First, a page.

A student, Stuart, related perimeter to pixels and the professor, Beth, moved back and forth between reserved believing and reserved doubting and doubting teacher actions (Elbow, 1986; Harkness & Noblitt, 2017) while assessing the merit of his conjecture in the moment. Video allowed the researchers to rewatch the episode multiple times after the moment and to attempt to believe (Elbow, 1986; 2006), or find merit or strength, in Stuart’s conjecture and then explore the mathematics that he suggested. Within this paper the researchers “restory” (Creswell, 2012) chronologically what transpired in the moment in the classroom, their later conversations, and their after-the-moment mathematical explorations of Stuart’s conjecture. Video can, perhaps, allow teacher educators to help preservice teachers and classroom teachers notice and reflect on missed opportunities for believing. Video also has the potential to empower teachers to explore the mathematics suggested by students after the moment and then use what they learn in future lessons.
Elementary teachers are expected to teach complex and authentic lessons and integrating multiple disciplines. In so doing, they must take many elements into account, such as disciplinary content, learning standards, and pedagogical knowledge, in an ever more complex environment, including pupils’ increasingly heterogeneous characteristics. Our study aims to understand a beginning teacher’s classroom activity in the context of a research-training program involving the use of video. The teacher involved was observed giving a science lesson (on buoyancy in a fourth-grade classroom) and then took part in two interviews involving self-confrontation with researchers at 1-week intervals, returning to the classroom between these interviews. Specifically, this article presents a program aimed at training and mentoring a beginning elementary school teacher using video recordings of her classroom activities in Quebec, Canada. The analysis describes the teacher’s experience during this training process. In particular, the results indicate that the teacher’s participation in this training program changed her concerns related to science education at the elementary level. Her focus shifted from classroom management (e.g., managing hands-on activities in science education and pupils’ interactions) to supporting an approach favoring scientific inquiry that truly engages pupils and is anchored in sociotechnical controversies.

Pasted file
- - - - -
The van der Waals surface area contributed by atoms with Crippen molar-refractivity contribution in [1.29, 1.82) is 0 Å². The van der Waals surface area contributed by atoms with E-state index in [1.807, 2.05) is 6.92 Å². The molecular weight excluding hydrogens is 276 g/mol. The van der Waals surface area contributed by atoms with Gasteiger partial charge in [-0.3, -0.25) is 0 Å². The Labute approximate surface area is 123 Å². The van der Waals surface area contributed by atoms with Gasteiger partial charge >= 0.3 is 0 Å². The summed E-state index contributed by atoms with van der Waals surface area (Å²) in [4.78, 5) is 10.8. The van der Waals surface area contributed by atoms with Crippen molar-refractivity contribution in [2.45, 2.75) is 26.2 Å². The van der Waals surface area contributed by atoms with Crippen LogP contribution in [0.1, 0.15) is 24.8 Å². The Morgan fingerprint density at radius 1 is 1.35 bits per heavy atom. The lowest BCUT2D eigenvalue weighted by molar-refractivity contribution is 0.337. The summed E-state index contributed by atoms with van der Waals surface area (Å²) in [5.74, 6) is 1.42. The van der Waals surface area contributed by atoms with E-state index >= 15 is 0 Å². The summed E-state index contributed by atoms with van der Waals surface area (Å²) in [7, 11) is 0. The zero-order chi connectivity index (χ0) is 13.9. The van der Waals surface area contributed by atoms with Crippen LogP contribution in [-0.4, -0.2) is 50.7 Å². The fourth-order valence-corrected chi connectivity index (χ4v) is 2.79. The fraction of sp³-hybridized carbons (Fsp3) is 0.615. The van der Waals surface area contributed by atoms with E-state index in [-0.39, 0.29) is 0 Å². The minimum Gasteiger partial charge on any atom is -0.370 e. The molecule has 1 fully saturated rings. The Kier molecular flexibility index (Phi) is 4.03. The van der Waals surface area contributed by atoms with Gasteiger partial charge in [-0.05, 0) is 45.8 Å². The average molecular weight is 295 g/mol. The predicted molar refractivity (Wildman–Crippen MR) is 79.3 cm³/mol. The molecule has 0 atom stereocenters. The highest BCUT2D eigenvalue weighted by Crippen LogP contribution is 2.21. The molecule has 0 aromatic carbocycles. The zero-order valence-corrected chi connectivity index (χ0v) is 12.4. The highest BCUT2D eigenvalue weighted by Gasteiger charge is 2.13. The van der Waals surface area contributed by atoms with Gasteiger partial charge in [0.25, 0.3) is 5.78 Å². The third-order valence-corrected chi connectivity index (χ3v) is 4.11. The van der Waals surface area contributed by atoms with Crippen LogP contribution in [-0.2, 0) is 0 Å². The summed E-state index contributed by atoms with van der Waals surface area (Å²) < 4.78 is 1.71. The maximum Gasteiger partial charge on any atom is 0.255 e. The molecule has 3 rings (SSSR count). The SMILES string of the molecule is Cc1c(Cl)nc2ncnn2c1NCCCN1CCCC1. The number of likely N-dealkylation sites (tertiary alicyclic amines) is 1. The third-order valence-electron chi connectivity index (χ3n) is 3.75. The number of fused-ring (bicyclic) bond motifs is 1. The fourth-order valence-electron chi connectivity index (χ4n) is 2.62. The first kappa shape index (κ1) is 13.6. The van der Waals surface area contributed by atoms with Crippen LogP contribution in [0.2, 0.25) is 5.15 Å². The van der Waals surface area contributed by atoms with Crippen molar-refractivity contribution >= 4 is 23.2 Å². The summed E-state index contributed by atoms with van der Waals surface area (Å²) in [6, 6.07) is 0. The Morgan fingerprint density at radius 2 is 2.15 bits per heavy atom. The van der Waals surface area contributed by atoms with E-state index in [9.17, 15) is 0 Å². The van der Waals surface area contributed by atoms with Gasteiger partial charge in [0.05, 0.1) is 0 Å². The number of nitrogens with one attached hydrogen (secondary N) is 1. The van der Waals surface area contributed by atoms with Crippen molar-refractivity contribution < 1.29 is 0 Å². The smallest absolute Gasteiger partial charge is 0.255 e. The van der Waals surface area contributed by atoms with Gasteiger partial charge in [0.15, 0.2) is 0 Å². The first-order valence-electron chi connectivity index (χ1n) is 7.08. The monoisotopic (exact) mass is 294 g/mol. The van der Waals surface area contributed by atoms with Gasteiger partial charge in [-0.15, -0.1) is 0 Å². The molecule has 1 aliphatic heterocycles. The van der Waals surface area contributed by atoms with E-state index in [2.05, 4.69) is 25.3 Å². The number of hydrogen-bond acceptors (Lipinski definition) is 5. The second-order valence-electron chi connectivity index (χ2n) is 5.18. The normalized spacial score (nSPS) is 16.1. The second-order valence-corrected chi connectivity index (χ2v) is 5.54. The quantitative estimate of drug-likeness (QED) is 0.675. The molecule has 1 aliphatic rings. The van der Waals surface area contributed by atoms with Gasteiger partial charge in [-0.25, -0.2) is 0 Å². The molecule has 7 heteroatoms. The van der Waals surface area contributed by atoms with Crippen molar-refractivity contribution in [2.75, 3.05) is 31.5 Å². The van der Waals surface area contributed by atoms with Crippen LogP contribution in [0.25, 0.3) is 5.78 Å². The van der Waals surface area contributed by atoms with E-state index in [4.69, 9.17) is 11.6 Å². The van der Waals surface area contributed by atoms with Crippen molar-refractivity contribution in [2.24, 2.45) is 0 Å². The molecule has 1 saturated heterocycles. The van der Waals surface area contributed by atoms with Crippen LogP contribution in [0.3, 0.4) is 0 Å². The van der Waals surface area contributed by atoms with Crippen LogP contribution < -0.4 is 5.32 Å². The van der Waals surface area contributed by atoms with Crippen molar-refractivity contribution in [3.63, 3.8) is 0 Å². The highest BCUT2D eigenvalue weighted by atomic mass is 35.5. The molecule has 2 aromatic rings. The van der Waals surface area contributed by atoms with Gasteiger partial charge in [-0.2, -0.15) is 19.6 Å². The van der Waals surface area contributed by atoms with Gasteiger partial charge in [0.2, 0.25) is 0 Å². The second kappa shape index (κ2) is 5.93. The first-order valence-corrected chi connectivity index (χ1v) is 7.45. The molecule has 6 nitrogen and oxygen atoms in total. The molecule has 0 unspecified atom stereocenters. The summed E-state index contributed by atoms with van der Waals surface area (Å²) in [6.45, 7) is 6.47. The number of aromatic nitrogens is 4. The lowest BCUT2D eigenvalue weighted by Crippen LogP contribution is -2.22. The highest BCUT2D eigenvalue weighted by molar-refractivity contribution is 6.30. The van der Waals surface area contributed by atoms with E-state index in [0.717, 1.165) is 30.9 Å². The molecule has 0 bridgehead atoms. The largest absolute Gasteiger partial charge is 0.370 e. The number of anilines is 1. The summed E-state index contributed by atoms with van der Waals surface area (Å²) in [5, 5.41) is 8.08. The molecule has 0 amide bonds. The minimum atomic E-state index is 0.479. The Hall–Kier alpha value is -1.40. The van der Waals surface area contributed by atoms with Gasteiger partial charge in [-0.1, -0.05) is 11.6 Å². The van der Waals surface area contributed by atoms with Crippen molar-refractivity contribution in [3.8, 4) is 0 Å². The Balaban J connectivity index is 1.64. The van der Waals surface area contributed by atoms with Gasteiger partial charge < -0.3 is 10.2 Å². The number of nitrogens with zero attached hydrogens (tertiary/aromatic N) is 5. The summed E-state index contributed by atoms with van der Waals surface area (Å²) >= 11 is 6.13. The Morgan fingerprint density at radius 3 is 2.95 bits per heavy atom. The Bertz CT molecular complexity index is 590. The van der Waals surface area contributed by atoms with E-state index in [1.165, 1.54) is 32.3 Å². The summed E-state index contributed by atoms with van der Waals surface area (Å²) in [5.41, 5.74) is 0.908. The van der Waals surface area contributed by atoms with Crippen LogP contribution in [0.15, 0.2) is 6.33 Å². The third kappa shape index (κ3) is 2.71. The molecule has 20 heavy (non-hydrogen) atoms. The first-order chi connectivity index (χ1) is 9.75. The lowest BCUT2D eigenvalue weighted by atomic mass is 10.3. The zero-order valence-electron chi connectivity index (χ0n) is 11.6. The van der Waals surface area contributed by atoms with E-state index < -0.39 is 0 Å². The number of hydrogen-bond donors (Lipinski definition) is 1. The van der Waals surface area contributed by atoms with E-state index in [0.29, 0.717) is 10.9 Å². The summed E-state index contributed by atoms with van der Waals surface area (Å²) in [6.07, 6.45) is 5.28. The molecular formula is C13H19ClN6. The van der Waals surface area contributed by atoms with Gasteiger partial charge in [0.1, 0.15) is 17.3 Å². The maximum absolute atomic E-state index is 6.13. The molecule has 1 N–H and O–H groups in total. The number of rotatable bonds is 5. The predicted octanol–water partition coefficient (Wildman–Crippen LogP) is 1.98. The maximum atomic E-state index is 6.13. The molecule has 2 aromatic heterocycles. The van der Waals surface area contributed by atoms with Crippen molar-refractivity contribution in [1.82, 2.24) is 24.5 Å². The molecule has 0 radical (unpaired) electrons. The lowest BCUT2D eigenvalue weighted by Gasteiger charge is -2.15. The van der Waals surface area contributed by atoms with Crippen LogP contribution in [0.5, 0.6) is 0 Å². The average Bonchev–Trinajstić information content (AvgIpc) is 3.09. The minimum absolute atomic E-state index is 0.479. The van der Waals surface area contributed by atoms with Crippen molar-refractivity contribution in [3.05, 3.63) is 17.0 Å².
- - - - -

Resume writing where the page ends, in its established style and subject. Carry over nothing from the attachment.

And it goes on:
Using the of Humans of New York photoblog concept, the lesson plan described in this article incorporated technology and the replacement, amplification, and transformation framework to modify a traditional social studies lesson on the American Civil War into an engaging and inquiry-based lesson. The plan calls for students to research individuals who lived during the American Civil War and create their own digital storyboard of Humans of the Civil War. This lesson idea uses available technology to engage students in more meaningful instruction that goes beyond lectures. Doing so allows teachers to transform their lessons using technology in authentic ways that may help students become more active agents in their learning. This lesson requires students to make strategic decisions about what is important to know about historical figures and how to best tell their story while also learning about the war.